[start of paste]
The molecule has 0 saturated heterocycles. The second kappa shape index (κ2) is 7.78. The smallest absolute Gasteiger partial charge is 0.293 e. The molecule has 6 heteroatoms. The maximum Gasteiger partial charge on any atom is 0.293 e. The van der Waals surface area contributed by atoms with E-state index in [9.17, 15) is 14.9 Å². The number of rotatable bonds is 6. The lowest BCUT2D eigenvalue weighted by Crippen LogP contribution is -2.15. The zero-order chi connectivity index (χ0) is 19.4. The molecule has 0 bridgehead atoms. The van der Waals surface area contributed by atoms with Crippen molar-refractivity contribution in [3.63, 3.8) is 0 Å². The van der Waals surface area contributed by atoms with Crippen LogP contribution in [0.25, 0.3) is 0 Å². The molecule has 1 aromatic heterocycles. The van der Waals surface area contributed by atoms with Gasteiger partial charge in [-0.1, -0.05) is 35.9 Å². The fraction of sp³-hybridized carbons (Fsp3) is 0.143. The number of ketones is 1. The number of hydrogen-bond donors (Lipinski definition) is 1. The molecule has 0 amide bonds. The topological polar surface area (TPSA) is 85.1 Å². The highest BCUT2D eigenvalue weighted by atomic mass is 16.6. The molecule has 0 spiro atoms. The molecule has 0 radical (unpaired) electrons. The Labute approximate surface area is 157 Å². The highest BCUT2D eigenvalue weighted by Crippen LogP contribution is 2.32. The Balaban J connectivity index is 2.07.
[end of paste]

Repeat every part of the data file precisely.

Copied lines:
The molecule has 0 saturated heterocycles. The second kappa shape index (κ2) is 7.78. The smallest absolute Gasteiger partial charge is 0.293 e. The molecule has 6 heteroatoms. The maximum Gasteiger partial charge on any atom is 0.293 e. The van der Waals surface area contributed by atoms with E-state index in [9.17, 15) is 14.9 Å². The number of rotatable bonds is 6. The lowest BCUT2D eigenvalue weighted by Crippen LogP contribution is -2.15. The zero-order chi connectivity index (χ0) is 19.4. The molecule has 0 bridgehead atoms. The van der Waals surface area contributed by atoms with Crippen molar-refractivity contribution in [3.63, 3.8) is 0 Å². The van der Waals surface area contributed by atoms with Crippen LogP contribution in [0.25, 0.3) is 0 Å². The molecule has 1 aromatic heterocycles. The van der Waals surface area contributed by atoms with Gasteiger partial charge in [-0.1, -0.05) is 35.9 Å². The fraction of sp³-hybridized carbons (Fsp3) is 0.143. The number of ketones is 1. The number of hydrogen-bond donors (Lipinski definition) is 1. The molecule has 0 amide bonds. The topological polar surface area (TPSA) is 85.1 Å². The highest BCUT2D eigenvalue weighted by atomic mass is 16.6. The molecule has 0 spiro atoms. The molecule has 0 radical (unpaired) electrons. The Labute approximate surface area is 157 Å². The highest BCUT2D eigenvalue weighted by Crippen LogP contribution is 2.32. The Balaban J connectivity index is 2.07.